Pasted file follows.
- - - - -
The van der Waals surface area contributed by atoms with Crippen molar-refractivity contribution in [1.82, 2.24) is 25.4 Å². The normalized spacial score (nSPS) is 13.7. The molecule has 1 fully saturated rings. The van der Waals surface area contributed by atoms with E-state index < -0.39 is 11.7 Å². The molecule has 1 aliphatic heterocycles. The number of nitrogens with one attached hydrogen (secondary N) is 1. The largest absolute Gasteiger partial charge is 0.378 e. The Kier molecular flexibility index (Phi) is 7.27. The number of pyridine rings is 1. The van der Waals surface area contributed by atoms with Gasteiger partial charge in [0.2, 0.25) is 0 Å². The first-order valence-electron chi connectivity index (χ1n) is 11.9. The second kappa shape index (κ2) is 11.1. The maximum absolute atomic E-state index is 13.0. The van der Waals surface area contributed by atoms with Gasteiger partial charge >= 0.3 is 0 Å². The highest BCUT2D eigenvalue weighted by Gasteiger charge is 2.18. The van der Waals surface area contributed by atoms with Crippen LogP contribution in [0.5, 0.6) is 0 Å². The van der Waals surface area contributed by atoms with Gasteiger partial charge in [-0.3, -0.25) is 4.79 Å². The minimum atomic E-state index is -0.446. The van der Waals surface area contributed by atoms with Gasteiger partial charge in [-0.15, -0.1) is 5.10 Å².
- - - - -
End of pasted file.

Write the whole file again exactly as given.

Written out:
The van der Waals surface area contributed by atoms with Crippen molar-refractivity contribution in [1.82, 2.24) is 25.4 Å². The normalized spacial score (nSPS) is 13.7. The molecule has 1 fully saturated rings. The van der Waals surface area contributed by atoms with E-state index < -0.39 is 11.7 Å². The molecule has 1 aliphatic heterocycles. The number of nitrogens with one attached hydrogen (secondary N) is 1. The largest absolute Gasteiger partial charge is 0.378 e. The Kier molecular flexibility index (Phi) is 7.27. The number of pyridine rings is 1. The van der Waals surface area contributed by atoms with Gasteiger partial charge in [0.2, 0.25) is 0 Å². The first-order valence-electron chi connectivity index (χ1n) is 11.9. The second kappa shape index (κ2) is 11.1. The maximum absolute atomic E-state index is 13.0. The van der Waals surface area contributed by atoms with Gasteiger partial charge >= 0.3 is 0 Å². The highest BCUT2D eigenvalue weighted by Gasteiger charge is 2.18. The van der Waals surface area contributed by atoms with Crippen LogP contribution in [0.5, 0.6) is 0 Å². The van der Waals surface area contributed by atoms with Gasteiger partial charge in [-0.3, -0.25) is 4.79 Å². The minimum atomic E-state index is -0.446. The van der Waals surface area contributed by atoms with Gasteiger partial charge in [-0.15, -0.1) is 5.10 Å².